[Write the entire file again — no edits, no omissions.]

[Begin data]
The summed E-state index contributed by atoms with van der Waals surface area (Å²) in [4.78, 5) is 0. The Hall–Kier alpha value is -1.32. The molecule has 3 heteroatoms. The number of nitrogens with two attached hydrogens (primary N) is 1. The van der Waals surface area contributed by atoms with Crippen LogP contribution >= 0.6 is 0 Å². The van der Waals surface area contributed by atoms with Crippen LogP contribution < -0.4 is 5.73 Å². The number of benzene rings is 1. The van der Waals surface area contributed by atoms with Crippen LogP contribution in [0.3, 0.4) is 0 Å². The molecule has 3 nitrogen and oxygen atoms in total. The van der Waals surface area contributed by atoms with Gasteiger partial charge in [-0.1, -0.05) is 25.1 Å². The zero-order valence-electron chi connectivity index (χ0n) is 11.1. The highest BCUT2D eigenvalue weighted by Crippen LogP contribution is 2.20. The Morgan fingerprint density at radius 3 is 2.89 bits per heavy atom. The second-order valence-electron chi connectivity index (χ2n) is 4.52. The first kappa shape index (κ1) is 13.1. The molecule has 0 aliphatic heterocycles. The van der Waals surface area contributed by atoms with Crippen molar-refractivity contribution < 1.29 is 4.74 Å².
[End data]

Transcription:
The summed E-state index contributed by atoms with van der Waals surface area (Å²) in [4.78, 5) is 0. The Hall–Kier alpha value is -1.32. The molecule has 3 heteroatoms. The number of nitrogens with two attached hydrogens (primary N) is 1. The van der Waals surface area contributed by atoms with Crippen LogP contribution >= 0.6 is 0 Å². The van der Waals surface area contributed by atoms with Crippen LogP contribution < -0.4 is 5.73 Å². The number of benzene rings is 1. The van der Waals surface area contributed by atoms with Crippen LogP contribution in [0.3, 0.4) is 0 Å². The molecule has 3 nitrogen and oxygen atoms in total. The van der Waals surface area contributed by atoms with Gasteiger partial charge in [-0.1, -0.05) is 25.1 Å². The zero-order valence-electron chi connectivity index (χ0n) is 11.1. The highest BCUT2D eigenvalue weighted by Crippen LogP contribution is 2.20. The Morgan fingerprint density at radius 3 is 2.89 bits per heavy atom. The second-order valence-electron chi connectivity index (χ2n) is 4.52. The first kappa shape index (κ1) is 13.1. The molecule has 0 aliphatic heterocycles. The van der Waals surface area contributed by atoms with Crippen molar-refractivity contribution < 1.29 is 4.74 Å².